Vughala Mashitoa, Sinazo Sgwabe, Jannine Adams and Nomvuselelo Songelwa of Jurn
Many flourishing tourism businesses saw their income dry up overnight with the arrival of Covid-19. The pandemic has dealt a particularly cruel blow to the women in the industry,
Tourism has always offered women in South Africa incredible potential to hold leadership positions. UN Women, in collaboration with United Nations World Tourism Organisation and Amadeus, recently released a report that indicated that across the private and public sectors women are harnessing the potential of tourism to become financially independent, challenge stereotypes and start their own businesses, says Dr Nomvuselelo Songelwa, chief executive officer of Jurni.
Her company is a case in point, besides Songelwa, there are three other women on the team – Jannine Adams, strategic project manager, Sinazo Sgwabe, lead supervisor at the Jurni Contact Centre, and Vughala Mashitoa, junior finance controller.
With a good insight into the financial situation of the industry, Mashitoa would like to urge tourism players not to lose hope.
The opportunities exist, so don’t give up.”
Sgwabe says it is a very difficult time for the travel and tourism industry and she is being faced with heart-wrenching stories on a daily basis. “The instability of the tourism industry is very difficult for accommodation owners today. They don’t know what is going to happen, they feel side-lined by insurance companies as well as by the government, and they feel a deep sense of frustration and despair. I’ve seen people who have been active in the industry for over 30 years who have had to close their doors because they can’t afford to keep their business open with no tourism.”
Fortunately, there has also been positive news with inter-provincial travel reopening. “Tourism is a resilient industry. And I know that tourism will return and recover. One day soon, tourists will flock to the shores of our beautiful country again in search of authentic and uniquely African experiences, she says.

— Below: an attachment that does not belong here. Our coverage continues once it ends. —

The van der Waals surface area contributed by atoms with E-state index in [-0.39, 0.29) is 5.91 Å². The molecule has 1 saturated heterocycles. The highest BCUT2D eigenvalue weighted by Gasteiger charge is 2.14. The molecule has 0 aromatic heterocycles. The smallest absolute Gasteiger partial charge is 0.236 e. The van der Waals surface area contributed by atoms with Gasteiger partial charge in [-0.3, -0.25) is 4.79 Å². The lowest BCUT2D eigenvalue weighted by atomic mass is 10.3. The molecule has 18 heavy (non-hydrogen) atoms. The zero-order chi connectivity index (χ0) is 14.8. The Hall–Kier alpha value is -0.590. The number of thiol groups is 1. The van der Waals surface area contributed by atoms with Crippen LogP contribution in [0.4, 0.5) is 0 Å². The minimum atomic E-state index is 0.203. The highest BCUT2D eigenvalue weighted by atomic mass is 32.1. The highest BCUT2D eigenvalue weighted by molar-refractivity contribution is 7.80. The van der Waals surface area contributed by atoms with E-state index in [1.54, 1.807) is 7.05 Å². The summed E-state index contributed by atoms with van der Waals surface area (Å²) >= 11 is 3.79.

Ride the wave
Adams agrees. “Times are hard for many these days and as a woman, keeping your head in the game takes a lot of effort when you are in survival mode. It causes you to act and think in desperation which only creates a downward slope in all the areas of your life. My advice is to see the season for what it is and ride the wave if and where possible. If necessary, make changes that will suit your situation and do them sooner rather than later, but always seek out the good that can come from a bad situation.”
Songelwa explains more than ever before, tourists worldwide will be looking for undiscovered, unique and authentic tourism experiences. “After having been locked down in their houses for months on end, the vast open spaces of South Africa will offer a welcome relief. They are keen to start experiencing our culture and connect with our people again.”
She says now is the time for tourism providers in South Africa, no matter how big or small, to make sure they embrace the fourth industrial revolution. “It is time for our country to highlight the experiences we have to offer beyond the major tourist attractions. We need to make it easier for the traveller, the tour operator and the travel agent to find out what our country has to offer.
“We are all driven by what is happening globally in terms of technology. In South Africa, so far, we have taken a reactive approach. It’s time to change this and lead the way. We have to ensure that the tourism players in our country – from small rural one-woman ventures to the bigger players – are in the digital realm.”
Technological innovation in tourism can come in many different forms and shapes. There are numerous women (and men) who have innovated our tourism landscape through technology or innovative ideas on a very high level.
However, almost more exciting to see, are the women entrepreneurs in rural areas who are innovating in their region by using technology to market their small tourism establishments and putting them on the international map.
“This kind of innovation leads to true transformation not only for the tourism sector, but for our country as a whole,” Songelwa says.